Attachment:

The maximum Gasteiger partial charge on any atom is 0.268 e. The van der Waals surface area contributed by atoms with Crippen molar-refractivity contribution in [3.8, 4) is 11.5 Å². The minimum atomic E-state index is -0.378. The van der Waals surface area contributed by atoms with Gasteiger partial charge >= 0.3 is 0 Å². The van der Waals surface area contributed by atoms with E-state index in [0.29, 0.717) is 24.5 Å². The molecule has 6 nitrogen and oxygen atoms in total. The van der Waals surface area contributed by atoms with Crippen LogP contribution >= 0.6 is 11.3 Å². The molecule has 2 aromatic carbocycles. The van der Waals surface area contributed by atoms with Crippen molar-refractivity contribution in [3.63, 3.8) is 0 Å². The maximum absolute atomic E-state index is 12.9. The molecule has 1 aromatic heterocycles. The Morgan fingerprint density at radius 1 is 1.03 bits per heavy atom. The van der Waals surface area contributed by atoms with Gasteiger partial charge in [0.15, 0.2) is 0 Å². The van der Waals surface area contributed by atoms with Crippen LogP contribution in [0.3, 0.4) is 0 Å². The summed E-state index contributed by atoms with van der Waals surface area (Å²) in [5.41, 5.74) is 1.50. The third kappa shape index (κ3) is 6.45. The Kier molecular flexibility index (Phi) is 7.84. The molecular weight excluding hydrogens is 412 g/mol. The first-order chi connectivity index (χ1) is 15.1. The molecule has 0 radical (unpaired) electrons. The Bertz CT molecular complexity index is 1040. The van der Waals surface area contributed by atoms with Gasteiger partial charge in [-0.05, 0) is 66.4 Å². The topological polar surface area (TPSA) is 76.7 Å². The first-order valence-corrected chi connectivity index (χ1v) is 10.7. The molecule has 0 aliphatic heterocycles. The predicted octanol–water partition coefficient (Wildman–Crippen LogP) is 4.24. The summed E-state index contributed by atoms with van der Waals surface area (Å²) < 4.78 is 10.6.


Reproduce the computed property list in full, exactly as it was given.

The maximum Gasteiger partial charge on any atom is 0.268 e. The van der Waals surface area contributed by atoms with Crippen molar-refractivity contribution in [3.8, 4) is 11.5 Å². The minimum atomic E-state index is -0.378. The van der Waals surface area contributed by atoms with Gasteiger partial charge >= 0.3 is 0 Å². The van der Waals surface area contributed by atoms with E-state index in [0.29, 0.717) is 24.5 Å². The molecule has 6 nitrogen and oxygen atoms in total. The van der Waals surface area contributed by atoms with Crippen LogP contribution >= 0.6 is 11.3 Å². The molecule has 2 aromatic carbocycles. The van der Waals surface area contributed by atoms with Crippen molar-refractivity contribution in [3.63, 3.8) is 0 Å². The maximum absolute atomic E-state index is 12.9. The molecule has 1 aromatic heterocycles. The Morgan fingerprint density at radius 1 is 1.03 bits per heavy atom. The van der Waals surface area contributed by atoms with Gasteiger partial charge in [0.15, 0.2) is 0 Å². The van der Waals surface area contributed by atoms with Crippen LogP contribution in [0.3, 0.4) is 0 Å². The summed E-state index contributed by atoms with van der Waals surface area (Å²) in [5.41, 5.74) is 1.50. The third kappa shape index (κ3) is 6.45. The Kier molecular flexibility index (Phi) is 7.84. The molecular weight excluding hydrogens is 412 g/mol. The first-order chi connectivity index (χ1) is 15.1. The molecule has 0 radical (unpaired) electrons. The Bertz CT molecular complexity index is 1040. The van der Waals surface area contributed by atoms with Gasteiger partial charge in [-0.05, 0) is 66.4 Å². The topological polar surface area (TPSA) is 76.7 Å². The first-order valence-corrected chi connectivity index (χ1v) is 10.7. The molecule has 0 aliphatic heterocycles. The predicted octanol–water partition coefficient (Wildman–Crippen LogP) is 4.24. The summed E-state index contributed by atoms with van der Waals surface area (Å²) < 4.78 is 10.6.